Sept. 07--Special prosecutor Lance Larison has filed motions with the Smith County 241st District Court to have all charges dismissed against a former Smith County constable.
A hearing is set for Sept. 14 in Judge Jack Skeen Jr.'s courtroom for the prosecution and defense to argue the case of Dustin Robert Rust, 31.
The motion states Rust already paid restitution in the amount $7,698 for the time and cost of vehicles used by deputy constables while on duty with the county and working security.
The motion, filed with the court on Wednesday, states the defendant will "have to report to community supervision for a period of one year, and complete conditions of probation." If he violates any of the conditions of the community supervision, the charges could be filed again, the motion states.
Rust also "signed a judicial confession to offenses contained in all of the charging instruments admitting his culpability, which could be used in subsequent proceedings," according to the motion.
Rust was indicted in April on two counts of abuse of official capacity, a state jail felony; one count of theft by a public servant, a third-degree felony; and 10 counts of operating a security company without a license, a Class A misdemeanor.
Each charge of abuse of official capacity carries anywhere from 180 days to two years in jail and a $10,000 fine. The third-degree felony theft, for allegedly using taxpayer dollars to illegally run a security business for benefit, carries between two years and 10 years in prison and up to a $10,000 fine. Defense attorneys Kelly Pace and John Haring are representing Rust.
The motion also stated that Rust's resignation on Aug. 2 was a part of the written agreement he entered with the special prosecutor. His trial is still set for Sept. 17, according to the Smith County Judicial website.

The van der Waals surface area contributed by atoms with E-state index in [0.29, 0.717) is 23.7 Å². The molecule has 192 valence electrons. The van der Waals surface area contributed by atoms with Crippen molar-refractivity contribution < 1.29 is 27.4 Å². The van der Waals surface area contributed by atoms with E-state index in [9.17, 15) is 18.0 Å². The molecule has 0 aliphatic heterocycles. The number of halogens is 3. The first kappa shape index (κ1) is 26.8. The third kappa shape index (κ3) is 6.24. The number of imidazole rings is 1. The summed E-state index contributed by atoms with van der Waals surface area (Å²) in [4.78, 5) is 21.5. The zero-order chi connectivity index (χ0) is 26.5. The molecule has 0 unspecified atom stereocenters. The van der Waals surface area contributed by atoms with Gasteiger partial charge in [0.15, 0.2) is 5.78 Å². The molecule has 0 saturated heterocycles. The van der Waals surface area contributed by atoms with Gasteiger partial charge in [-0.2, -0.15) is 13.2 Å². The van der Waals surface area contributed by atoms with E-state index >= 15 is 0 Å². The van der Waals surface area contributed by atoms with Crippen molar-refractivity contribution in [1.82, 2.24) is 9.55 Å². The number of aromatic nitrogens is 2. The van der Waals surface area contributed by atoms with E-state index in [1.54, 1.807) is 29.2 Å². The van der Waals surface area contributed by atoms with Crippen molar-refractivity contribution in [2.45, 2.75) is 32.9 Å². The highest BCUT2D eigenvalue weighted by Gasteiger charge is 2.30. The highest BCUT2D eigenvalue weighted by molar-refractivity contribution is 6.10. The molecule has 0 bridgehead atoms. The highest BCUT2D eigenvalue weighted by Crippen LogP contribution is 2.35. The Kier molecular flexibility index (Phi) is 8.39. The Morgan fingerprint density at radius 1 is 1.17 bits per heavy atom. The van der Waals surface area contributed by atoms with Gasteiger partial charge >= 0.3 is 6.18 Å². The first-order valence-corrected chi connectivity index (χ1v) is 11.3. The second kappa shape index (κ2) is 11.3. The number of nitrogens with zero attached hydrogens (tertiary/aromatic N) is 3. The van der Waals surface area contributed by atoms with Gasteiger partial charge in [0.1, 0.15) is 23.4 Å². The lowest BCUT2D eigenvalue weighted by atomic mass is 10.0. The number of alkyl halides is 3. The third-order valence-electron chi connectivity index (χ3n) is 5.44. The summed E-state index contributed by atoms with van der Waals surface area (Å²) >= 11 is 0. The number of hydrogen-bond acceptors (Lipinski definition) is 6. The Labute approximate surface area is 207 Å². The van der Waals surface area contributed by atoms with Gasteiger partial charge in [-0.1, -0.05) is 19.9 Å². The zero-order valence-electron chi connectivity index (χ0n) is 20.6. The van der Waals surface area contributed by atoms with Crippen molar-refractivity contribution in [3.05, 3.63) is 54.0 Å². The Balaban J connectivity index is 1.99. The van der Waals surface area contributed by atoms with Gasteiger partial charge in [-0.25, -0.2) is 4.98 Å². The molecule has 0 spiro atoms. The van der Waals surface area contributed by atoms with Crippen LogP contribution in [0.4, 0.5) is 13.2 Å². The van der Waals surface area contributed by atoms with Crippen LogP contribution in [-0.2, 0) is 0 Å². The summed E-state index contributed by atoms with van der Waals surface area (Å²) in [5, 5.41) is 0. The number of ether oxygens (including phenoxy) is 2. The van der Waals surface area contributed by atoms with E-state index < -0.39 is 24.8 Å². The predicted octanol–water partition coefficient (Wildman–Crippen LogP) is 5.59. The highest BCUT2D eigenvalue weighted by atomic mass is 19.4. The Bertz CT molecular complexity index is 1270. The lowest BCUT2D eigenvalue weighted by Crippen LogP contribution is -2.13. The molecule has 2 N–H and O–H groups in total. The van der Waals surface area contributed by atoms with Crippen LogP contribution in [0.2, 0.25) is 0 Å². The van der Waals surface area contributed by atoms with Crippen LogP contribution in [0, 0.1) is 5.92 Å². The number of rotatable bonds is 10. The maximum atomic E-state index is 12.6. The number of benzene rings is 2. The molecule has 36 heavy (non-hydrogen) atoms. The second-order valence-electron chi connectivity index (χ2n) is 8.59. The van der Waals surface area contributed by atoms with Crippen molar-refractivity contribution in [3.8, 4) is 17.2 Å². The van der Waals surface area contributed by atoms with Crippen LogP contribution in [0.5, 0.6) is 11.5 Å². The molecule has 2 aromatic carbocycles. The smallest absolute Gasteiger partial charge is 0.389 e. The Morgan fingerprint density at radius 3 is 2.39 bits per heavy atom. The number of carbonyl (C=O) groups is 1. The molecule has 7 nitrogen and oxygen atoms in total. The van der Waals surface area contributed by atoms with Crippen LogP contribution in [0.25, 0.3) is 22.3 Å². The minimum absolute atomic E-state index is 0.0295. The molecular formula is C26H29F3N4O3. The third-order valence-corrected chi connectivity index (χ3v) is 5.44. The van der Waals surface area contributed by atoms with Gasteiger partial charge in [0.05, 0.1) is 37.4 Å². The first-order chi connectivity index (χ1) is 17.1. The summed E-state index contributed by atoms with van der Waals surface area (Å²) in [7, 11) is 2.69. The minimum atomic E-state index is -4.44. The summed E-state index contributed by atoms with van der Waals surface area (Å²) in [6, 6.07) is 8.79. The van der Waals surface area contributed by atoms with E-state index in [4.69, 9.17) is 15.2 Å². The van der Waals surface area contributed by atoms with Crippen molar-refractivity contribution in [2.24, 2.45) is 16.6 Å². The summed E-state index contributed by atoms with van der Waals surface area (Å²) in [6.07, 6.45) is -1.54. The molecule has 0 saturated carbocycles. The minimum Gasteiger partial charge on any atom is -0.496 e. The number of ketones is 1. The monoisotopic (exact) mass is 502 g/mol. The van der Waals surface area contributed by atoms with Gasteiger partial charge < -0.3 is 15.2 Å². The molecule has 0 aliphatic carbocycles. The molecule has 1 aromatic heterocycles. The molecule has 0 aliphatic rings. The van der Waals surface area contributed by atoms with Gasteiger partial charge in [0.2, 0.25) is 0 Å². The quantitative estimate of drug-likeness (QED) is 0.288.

On May 29, Rust finished last in a four-candidate primary race. Jim Blackmon, a Bullard police officer, eventually won the July 31 runoff and was sworn in by Smith County commissioners in August to fill Rust's unexpired term. Blackmon will begin the full term for which he was elected on Jan. 1.
Rust said at the time of his resignation that he would be going to work for another law enforcement agency, but declined to specify which one.
There was no information in the motion about whether Rust would be able to retain his license with the Texas Commission on Law Enforcement Officer Standards and Education. In order to work as a licensed peace officer in Texas, an individual must have a current TCLEOSE license, according to the commission's website.
A call placed to Larison was not returned. Smith County District Attorney Matt Bingham declined comment on Thursday, citing a restrictive and protective order in place in the Rust case that prevents him from speaking about the case.
The staff in Pace's office said he was out of the office and would not be able to return calls until next week.
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